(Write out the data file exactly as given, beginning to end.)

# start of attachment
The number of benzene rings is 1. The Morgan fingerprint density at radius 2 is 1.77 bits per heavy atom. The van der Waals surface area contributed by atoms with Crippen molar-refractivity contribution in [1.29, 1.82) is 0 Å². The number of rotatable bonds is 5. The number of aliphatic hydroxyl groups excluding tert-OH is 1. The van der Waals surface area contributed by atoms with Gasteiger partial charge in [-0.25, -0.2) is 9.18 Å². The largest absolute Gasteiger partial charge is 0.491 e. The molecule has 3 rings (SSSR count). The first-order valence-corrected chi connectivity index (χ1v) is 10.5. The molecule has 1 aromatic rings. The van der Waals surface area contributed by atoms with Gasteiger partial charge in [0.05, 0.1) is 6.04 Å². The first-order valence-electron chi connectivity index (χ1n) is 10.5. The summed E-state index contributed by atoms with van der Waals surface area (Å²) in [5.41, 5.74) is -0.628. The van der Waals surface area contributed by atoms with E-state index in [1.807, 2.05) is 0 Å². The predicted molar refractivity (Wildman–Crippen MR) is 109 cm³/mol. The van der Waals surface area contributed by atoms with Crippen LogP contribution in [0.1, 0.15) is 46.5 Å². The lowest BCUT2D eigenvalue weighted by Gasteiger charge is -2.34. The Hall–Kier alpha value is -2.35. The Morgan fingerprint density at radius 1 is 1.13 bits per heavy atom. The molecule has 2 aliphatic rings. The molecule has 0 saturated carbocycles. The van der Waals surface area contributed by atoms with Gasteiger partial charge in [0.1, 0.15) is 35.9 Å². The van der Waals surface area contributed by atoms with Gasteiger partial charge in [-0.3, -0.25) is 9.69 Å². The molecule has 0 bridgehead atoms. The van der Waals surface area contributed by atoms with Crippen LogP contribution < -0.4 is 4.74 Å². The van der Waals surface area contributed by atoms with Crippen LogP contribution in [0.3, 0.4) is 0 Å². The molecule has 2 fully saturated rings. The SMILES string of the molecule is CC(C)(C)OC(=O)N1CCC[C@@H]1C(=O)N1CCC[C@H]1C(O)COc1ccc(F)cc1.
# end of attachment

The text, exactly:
The number of benzene rings is 1. The Morgan fingerprint density at radius 2 is 1.77 bits per heavy atom. The van der Waals surface area contributed by atoms with Crippen molar-refractivity contribution in [1.29, 1.82) is 0 Å². The number of rotatable bonds is 5. The number of aliphatic hydroxyl groups excluding tert-OH is 1. The van der Waals surface area contributed by atoms with Gasteiger partial charge in [-0.25, -0.2) is 9.18 Å². The largest absolute Gasteiger partial charge is 0.491 e. The molecule has 3 rings (SSSR count). The first-order valence-corrected chi connectivity index (χ1v) is 10.5. The molecule has 1 aromatic rings. The van der Waals surface area contributed by atoms with Gasteiger partial charge in [0.05, 0.1) is 6.04 Å². The first-order valence-electron chi connectivity index (χ1n) is 10.5. The summed E-state index contributed by atoms with van der Waals surface area (Å²) in [5.41, 5.74) is -0.628. The van der Waals surface area contributed by atoms with E-state index in [1.807, 2.05) is 0 Å². The predicted molar refractivity (Wildman–Crippen MR) is 109 cm³/mol. The van der Waals surface area contributed by atoms with Crippen LogP contribution in [0.1, 0.15) is 46.5 Å². The lowest BCUT2D eigenvalue weighted by Gasteiger charge is -2.34. The Hall–Kier alpha value is -2.35. The Morgan fingerprint density at radius 1 is 1.13 bits per heavy atom. The molecule has 2 aliphatic rings. The molecule has 0 saturated carbocycles. The van der Waals surface area contributed by atoms with Gasteiger partial charge in [0.1, 0.15) is 35.9 Å². The van der Waals surface area contributed by atoms with Gasteiger partial charge in [-0.3, -0.25) is 9.69 Å². The molecule has 0 bridgehead atoms. The van der Waals surface area contributed by atoms with Crippen LogP contribution < -0.4 is 4.74 Å². The van der Waals surface area contributed by atoms with Crippen LogP contribution in [0.3, 0.4) is 0 Å². The molecule has 2 fully saturated rings. The SMILES string of the molecule is CC(C)(C)OC(=O)N1CCC[C@@H]1C(=O)N1CCC[C@H]1C(O)COc1ccc(F)cc1.